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City to salute indigenous people Oct. 8

LOS ANGELES — The Black Eyed Peas will perform at the grand finale concert for the first celebration of Indigenous Peoples Day in Los Angeles, City Councilman Mitch O’Farrell announced last week.

The Black Eyed Peas will join the Native American rock group Redbone as the headlining acts of the concert, which is scheduled to take place in Grand Park Oct. 8.

“Our people finally have space to honor our ancestors and celebrate our heritage,” said Jamie Luis Gomez, who goes by the stage name Taboo with the Black Eyed Peas and is of Shoshone and Hopi heritage. “It’s an honor to lend the group’s support of this historic occasion for Los Angeles, and I want to thank Pat Vegas of Redbone for the opportunity to collaborate on the event.”

The Los Angeles City Council voted last year to eliminate Columbus Day as an official city holiday and replace it with Indigenous Peoples Day on the second Monday in October.

“The addition of the Black Eyed Peas will help amplify the message to other municipalities across the country that replacing Columbus Day with Indigenous Peoples Day is essential if we are to ever eliminate the false narrative that Christopher Columbus discovered America,” said O’Farrell, a member of the Wyandotte Nation who led the effort on the City Council to replace Columbus Day with Indigenous Peoples Day.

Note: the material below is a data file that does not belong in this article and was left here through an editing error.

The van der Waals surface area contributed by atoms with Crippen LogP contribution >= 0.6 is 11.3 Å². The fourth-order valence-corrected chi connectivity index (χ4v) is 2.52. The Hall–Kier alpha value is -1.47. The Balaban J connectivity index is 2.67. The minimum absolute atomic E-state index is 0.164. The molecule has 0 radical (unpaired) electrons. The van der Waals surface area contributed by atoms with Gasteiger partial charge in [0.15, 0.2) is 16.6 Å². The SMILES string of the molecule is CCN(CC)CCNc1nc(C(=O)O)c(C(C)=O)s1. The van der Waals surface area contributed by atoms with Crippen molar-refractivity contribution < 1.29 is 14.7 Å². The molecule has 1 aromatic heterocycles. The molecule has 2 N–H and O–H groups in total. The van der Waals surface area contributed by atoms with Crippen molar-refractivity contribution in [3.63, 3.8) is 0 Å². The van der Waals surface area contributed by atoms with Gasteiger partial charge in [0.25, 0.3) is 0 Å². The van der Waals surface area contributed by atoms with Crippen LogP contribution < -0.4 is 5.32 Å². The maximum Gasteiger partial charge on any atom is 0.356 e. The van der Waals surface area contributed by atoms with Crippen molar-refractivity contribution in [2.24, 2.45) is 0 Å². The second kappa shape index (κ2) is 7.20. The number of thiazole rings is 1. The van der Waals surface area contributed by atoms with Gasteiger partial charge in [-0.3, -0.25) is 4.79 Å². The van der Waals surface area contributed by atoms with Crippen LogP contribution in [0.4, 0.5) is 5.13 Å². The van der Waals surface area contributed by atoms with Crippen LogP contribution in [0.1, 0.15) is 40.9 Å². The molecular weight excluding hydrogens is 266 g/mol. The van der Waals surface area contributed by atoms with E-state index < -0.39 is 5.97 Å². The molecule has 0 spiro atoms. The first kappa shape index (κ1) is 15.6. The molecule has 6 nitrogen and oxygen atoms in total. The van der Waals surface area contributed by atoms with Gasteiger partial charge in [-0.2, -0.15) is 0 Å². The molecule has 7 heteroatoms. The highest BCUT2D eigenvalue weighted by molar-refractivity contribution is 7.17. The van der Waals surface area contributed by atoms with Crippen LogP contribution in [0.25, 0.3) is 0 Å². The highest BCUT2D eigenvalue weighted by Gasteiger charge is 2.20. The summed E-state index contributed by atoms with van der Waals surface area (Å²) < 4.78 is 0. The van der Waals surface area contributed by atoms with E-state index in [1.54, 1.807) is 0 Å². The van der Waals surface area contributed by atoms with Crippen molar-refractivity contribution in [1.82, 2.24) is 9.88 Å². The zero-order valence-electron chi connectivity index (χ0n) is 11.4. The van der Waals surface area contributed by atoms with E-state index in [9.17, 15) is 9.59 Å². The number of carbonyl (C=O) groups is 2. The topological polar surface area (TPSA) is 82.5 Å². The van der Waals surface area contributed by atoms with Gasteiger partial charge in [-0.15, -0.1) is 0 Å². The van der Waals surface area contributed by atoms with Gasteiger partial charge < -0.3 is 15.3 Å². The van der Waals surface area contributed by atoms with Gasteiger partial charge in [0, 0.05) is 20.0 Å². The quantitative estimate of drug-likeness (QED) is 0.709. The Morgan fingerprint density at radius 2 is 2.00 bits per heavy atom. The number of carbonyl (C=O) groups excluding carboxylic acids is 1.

“I am grateful for the partnerships, as well as the opportunity to unite Angelenos and possibly take this movement to the next level by inspiring an entire country to effect change in their communities,” he said.

Both Grand Park and City Hall public spaces will be utilized for other activities planned throughout the day, including a sunrise ceremony; 5K run; parade of nations; Native American Pow Wow; panel sessions on trending topics related to Native Americans and the community; a fashion show; and the grand finale concert.

Other musical performances will be featured throughout the day, including artists such as Jessa Calderon, Artson, Cody Blackbird Band, Drezus, PJ Vegas, and Mato Wayuhi.

The event is being billed as one of the largest Indigenous Peoples Day events in the country.

“This event will celebrate unity and love within our community of Los Angeles and I can’t wait to share this message alongside the Black Eyed Peas,” said Pat Vegas of Redbone, who will be joined on stage by his son PJ Vegas. “We can’t wait to keep the message of ‘love and music’ alive on stage on Oct. 8.”

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